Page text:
I told the group that in order to soften their silos and create the culture they sought, they had to learn how to have a shared purpose and transform conflict into symbiotic collaboration.  This did not mean submission; it meant having an organization full of leaders.  They had to see a new vision and care enough to do the work necessary.  I shared the following illustration.
Stephen Covey often wrote and spoke about the need to establish win-win or symbiotic relationships.  One day a CEO challenged him.  The man told Covey that win-win does not work.  He said that every time he tried to do win-win, he ended up losing.  Covey responded, “Then you are not practicing win-win.”
I turned to the man and said in essence, “So you are right about voiceless submission and the death of the self.  That is absolutely what we are not about.  We are about a much more demanding form of work.  We are about turning natural dominance-submission patterns into symbiotic-flourishing patterns.  This requires everyone to be high on task and high on people.  We have to relentlessly pursue our purpose while maintaining our relationship of accelerated learning.
“When we engage in such work, a miraculous thing happens.  The old self evolves into a new and more capable self.  Our best self is the self that emerges when we are pursuing our highest purpose with passion and compassion.  It is a demanding form of work.  It requires that we leave the realm of fight or flight, of passive aggressive behavior.  When two or more people succeed at doing so, they form a culture that gives rise to flourishing.  When such a culture spreads, we create organizations of high collaboration.”
I asked the group, “Does this make sense?”  They affirmed that it did.  I could see an increase in trust.  This was crucial.  I was there to transform the culture of that group, and at the end the day, I would be asking them to engage in excruciating work well outside their norms.  For them to cooperate later, I had to build their trust and hope now.  How I treated each one of them determined the success of the surgery.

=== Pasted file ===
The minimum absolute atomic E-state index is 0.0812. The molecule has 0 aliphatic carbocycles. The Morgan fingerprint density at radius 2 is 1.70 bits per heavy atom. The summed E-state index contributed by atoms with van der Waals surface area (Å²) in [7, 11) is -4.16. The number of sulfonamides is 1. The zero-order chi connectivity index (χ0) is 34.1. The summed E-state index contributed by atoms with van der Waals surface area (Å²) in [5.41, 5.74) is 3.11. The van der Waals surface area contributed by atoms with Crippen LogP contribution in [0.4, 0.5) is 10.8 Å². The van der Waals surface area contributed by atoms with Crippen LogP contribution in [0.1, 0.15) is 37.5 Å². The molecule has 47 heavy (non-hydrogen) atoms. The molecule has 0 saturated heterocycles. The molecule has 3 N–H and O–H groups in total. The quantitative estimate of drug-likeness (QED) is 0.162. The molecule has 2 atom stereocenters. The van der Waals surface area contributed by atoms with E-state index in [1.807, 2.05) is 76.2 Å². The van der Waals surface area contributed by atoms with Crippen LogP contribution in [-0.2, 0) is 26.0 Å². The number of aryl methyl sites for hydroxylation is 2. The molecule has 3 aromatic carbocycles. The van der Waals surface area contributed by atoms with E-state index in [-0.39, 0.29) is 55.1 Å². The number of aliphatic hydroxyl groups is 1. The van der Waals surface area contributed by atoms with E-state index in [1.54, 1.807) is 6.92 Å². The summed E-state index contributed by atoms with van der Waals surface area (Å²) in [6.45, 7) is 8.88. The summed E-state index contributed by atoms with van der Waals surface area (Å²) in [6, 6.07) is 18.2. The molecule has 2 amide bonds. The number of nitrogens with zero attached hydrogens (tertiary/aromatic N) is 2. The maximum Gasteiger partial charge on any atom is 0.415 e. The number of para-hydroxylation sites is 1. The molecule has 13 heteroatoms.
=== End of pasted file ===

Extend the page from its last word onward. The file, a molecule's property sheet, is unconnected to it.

At the next break, I made it a point to chat with the man who made the statement.  He seemed to welcome this.  We had a warm discussion and discovered some mutual relationships.  As I walked away from the discussion, I had a genuine feeling of positive regard.  (Even as I write this I have a feeling of positive regard for the man.)  For the rest of day, he was a cooperative participant.
We went on to a seven-step process that was way outside the box.  In step one, I asked them to envision a commonly desired future, an image of their organization as an organization of excellence.  In step two, I asked them to consider what they needed to do differently to create the ideal.  In step three, they were to consider the other individuals in the room upon whom they were most dependent and specify the most valuable contribution of the other person.  In step four, they were to consider how they needed to change and specify on the other side of the sheet what they needed from the other person to make their needed change.  Specifically they answered this question, “In order for me to create a better culture, what I need from you that you are not giving me is….” In the fifth step, they delivered their sheets to the other people in the room.  In step six, each examined the sheet specifying appreciation and new expectations.  In step seven, each stood, shared what they learned, and shared the new commitments they were willing to make to create a more collaborative organization.
The last step produced deeply authentic communication.  Each person was revealing their level of commitment to the desired future.  Collectively, they were co-creating a new behavioral contract, a new narrative, or a new set of collective expectations.  They were taking a first step in co-creating a new culture.  There was much more to do, but the process had begun.
As the day ended, the participants were excited about their accomplishments.  In eight hours they had done something few organizations ever do.  They changed their collective expectations and they had a vision and strategy for changing the whole organization.  Many things contributed to this.  There was a particularly important contribution that was hardly noticed and would be unlikely to show up in a conscious evaluation.  It was a moment of pause and personal self-deepening.  This work of self-change was required of me.  Without it, I would have stayed in the norms of social exchange, and transformation would have been less likely.  This kind of work is required of every leader or teacher who seeks to create a culture of excellence.  We bring culture change by inviting people to new experiences.


  • Why do people try to bring change through authority, expertise, and telling?
  • Why does cultural change require new experiences?
  • What were the keys of success in this case?
  • How could we use this passage to create a more positive organization?